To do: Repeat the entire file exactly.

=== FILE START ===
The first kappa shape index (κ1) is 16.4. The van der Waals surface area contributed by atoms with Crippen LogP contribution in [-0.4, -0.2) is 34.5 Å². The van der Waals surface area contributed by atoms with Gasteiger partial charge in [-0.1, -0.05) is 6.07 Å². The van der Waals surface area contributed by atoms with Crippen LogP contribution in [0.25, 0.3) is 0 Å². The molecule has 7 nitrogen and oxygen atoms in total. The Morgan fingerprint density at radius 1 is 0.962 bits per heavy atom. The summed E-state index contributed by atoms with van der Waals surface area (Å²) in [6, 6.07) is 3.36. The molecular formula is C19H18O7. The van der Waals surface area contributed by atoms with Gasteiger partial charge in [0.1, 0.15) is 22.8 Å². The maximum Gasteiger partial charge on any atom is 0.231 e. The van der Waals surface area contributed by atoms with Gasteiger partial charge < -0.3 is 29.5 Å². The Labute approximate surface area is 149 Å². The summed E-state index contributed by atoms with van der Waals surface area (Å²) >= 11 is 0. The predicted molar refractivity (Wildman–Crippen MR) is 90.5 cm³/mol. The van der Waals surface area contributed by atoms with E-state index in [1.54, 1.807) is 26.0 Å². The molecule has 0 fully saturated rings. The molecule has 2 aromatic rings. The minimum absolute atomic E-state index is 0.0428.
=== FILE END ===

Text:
The first kappa shape index (κ1) is 16.4. The van der Waals surface area contributed by atoms with Crippen LogP contribution in [-0.4, -0.2) is 34.5 Å². The van der Waals surface area contributed by atoms with Gasteiger partial charge in [-0.1, -0.05) is 6.07 Å². The van der Waals surface area contributed by atoms with Crippen LogP contribution in [0.25, 0.3) is 0 Å². The molecule has 7 nitrogen and oxygen atoms in total. The Morgan fingerprint density at radius 1 is 0.962 bits per heavy atom. The summed E-state index contributed by atoms with van der Waals surface area (Å²) in [6, 6.07) is 3.36. The molecular formula is C19H18O7. The van der Waals surface area contributed by atoms with Gasteiger partial charge in [0.1, 0.15) is 22.8 Å². The maximum Gasteiger partial charge on any atom is 0.231 e. The van der Waals surface area contributed by atoms with Gasteiger partial charge < -0.3 is 29.5 Å². The Labute approximate surface area is 149 Å². The summed E-state index contributed by atoms with van der Waals surface area (Å²) >= 11 is 0. The predicted molar refractivity (Wildman–Crippen MR) is 90.5 cm³/mol. The van der Waals surface area contributed by atoms with E-state index in [1.54, 1.807) is 26.0 Å². The molecule has 0 fully saturated rings. The molecule has 2 aromatic rings. The minimum absolute atomic E-state index is 0.0428.